A Book Recommendation: Homie by Danez Smith

Phoebe Mulder ’22

 Poetry is not a relic of the past. It is not set in stone or relegated to the dark, dusty corners of your local library. Danez Smith proves this in their poetry anthology Homie. Homie is bright, biting, and unflinchingly political. In Homie, radical change is possible, friendship is akin to redemption, and queerness is celebrated. 

 Smith brings vitality and urgency to their work, with poems that inform our understanding of the modern political era. Like its title would suggest, Homie is also a reflection of friendship and community: the grandest spaces are the street corner you grew up on or your grandmother’s kitchen. The most important bonds are the ones drawn between you and your favorite teacher or beloved departed friend.

 And yet this intimate scale is not to be mistaken with a small emotional punch — in fact, quite the opposite. It is in Homie’s laser-focused, magnified moments where the poems shine. The anthology is both a monument to Smith’s experience as a Black queer American and a love song to the family, friends, and community they write so tenderly of. At the profoundly personal intersection of these two ideas lies the first poem, titled, “my president.” 

 Homie was published on January 21, 2021, a day after Joe Biden was inaugurated as President of the United States. In the poem, they imagine a kinder president, casting the title onto everyday people: their next-door neighbor, their cousin, their teacher.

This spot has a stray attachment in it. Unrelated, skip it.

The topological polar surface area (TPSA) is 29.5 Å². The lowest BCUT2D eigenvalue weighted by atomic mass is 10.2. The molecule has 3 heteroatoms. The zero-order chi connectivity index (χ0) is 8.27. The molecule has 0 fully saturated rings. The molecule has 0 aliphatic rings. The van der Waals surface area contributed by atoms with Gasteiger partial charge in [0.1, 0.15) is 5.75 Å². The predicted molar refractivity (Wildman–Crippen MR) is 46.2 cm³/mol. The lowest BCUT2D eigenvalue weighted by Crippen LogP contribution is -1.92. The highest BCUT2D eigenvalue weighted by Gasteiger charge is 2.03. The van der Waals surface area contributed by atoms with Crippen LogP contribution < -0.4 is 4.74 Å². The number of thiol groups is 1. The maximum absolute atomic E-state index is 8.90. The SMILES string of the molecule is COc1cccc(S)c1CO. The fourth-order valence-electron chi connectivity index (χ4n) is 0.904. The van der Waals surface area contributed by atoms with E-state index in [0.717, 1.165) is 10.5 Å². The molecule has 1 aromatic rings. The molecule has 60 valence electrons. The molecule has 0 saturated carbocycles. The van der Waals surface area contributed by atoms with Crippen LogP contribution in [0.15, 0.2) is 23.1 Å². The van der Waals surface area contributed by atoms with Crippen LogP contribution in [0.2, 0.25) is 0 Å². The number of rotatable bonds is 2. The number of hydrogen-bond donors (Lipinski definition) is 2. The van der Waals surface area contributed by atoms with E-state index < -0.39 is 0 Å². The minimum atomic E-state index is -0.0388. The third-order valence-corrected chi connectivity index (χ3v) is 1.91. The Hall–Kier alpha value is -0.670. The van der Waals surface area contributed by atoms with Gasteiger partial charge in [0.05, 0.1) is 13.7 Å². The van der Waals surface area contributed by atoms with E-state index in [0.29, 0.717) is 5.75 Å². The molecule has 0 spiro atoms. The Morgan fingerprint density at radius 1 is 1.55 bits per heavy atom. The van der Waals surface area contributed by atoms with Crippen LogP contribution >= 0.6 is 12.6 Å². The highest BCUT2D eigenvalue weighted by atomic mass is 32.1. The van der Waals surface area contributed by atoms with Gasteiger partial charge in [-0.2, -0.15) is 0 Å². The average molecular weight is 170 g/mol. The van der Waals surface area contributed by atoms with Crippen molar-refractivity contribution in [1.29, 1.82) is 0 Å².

In this reimagining, however, there is distinct sharpness. Comforting imagery clothes a viscous political statement. Why, they ask, do we bestow power upon the people that we do? And are the true leaders of this country, the heart and souls, sitting in a white house? Or behind the cash register at your favorite grocery store?

 Smith begins, “today, i elect jonathan, eleven and already making roads out of water/young genius, blog writer, lil community activist, curls tight/ as pinky swears, black as my nation/i trust the world to his/tender and blooming hands”

 “My president” exemplifies the duality of Homie: it is both wholesome and honed, warm and unflinchingly fierce. I recommend Homie to anyone looking for creative, fresh poetry. All too often poetry taught in classrooms is structured, strictly formatted, and out of touch with the tenor of the 21st century. However, Smith’s use of free verse and creative stanza structure (often the phrases are splashed across entire pages) breathes life into their work. 

 Additionally, the subject matter will resonate with teenagers in a way that many older poems can’t. I especially recommend “my president,” “happy hour” and “i didn’t like you when i met you.” For anyone looking for a fast-paced, topical, and inviting poetry anthology, look no further than Homie and its bright, beckoning, lemon yellow cover.